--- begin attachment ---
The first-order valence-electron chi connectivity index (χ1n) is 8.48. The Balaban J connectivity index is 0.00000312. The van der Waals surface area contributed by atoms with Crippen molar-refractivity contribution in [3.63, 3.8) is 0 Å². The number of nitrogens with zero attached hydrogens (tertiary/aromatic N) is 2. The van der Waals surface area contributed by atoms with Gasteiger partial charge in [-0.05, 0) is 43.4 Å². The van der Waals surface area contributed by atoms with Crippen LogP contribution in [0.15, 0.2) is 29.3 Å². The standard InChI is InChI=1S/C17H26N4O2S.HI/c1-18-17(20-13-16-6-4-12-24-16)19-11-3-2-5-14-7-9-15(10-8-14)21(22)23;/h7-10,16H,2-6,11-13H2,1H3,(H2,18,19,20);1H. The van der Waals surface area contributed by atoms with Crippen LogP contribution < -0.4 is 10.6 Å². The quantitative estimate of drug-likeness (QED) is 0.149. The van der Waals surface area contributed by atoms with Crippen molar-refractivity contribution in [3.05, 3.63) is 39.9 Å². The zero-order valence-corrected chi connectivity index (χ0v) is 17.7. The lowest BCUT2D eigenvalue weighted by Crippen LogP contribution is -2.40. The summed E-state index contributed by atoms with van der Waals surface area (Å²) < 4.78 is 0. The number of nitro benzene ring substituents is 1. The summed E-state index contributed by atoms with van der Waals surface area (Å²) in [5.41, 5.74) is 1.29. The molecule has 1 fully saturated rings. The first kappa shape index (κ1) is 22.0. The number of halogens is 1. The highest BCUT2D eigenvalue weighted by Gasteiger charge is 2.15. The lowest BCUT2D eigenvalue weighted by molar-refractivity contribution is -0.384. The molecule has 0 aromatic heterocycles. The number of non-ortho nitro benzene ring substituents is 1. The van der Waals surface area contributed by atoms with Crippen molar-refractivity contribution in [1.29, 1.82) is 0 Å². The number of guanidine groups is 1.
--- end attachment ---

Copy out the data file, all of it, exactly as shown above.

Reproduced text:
The first-order valence-electron chi connectivity index (χ1n) is 8.48. The Balaban J connectivity index is 0.00000312. The van der Waals surface area contributed by atoms with Crippen molar-refractivity contribution in [3.63, 3.8) is 0 Å². The number of nitrogens with zero attached hydrogens (tertiary/aromatic N) is 2. The van der Waals surface area contributed by atoms with Gasteiger partial charge in [-0.05, 0) is 43.4 Å². The van der Waals surface area contributed by atoms with Crippen LogP contribution in [0.15, 0.2) is 29.3 Å². The standard InChI is InChI=1S/C17H26N4O2S.HI/c1-18-17(20-13-16-6-4-12-24-16)19-11-3-2-5-14-7-9-15(10-8-14)21(22)23;/h7-10,16H,2-6,11-13H2,1H3,(H2,18,19,20);1H. The van der Waals surface area contributed by atoms with Crippen LogP contribution < -0.4 is 10.6 Å². The quantitative estimate of drug-likeness (QED) is 0.149. The van der Waals surface area contributed by atoms with Crippen molar-refractivity contribution in [3.05, 3.63) is 39.9 Å². The zero-order valence-corrected chi connectivity index (χ0v) is 17.7. The lowest BCUT2D eigenvalue weighted by Crippen LogP contribution is -2.40. The summed E-state index contributed by atoms with van der Waals surface area (Å²) < 4.78 is 0. The number of nitro benzene ring substituents is 1. The summed E-state index contributed by atoms with van der Waals surface area (Å²) in [5.41, 5.74) is 1.29. The molecule has 1 fully saturated rings. The first kappa shape index (κ1) is 22.0. The number of halogens is 1. The highest BCUT2D eigenvalue weighted by Gasteiger charge is 2.15. The lowest BCUT2D eigenvalue weighted by molar-refractivity contribution is -0.384. The molecule has 0 aromatic heterocycles. The number of non-ortho nitro benzene ring substituents is 1. The van der Waals surface area contributed by atoms with Crippen molar-refractivity contribution in [1.29, 1.82) is 0 Å². The number of guanidine groups is 1.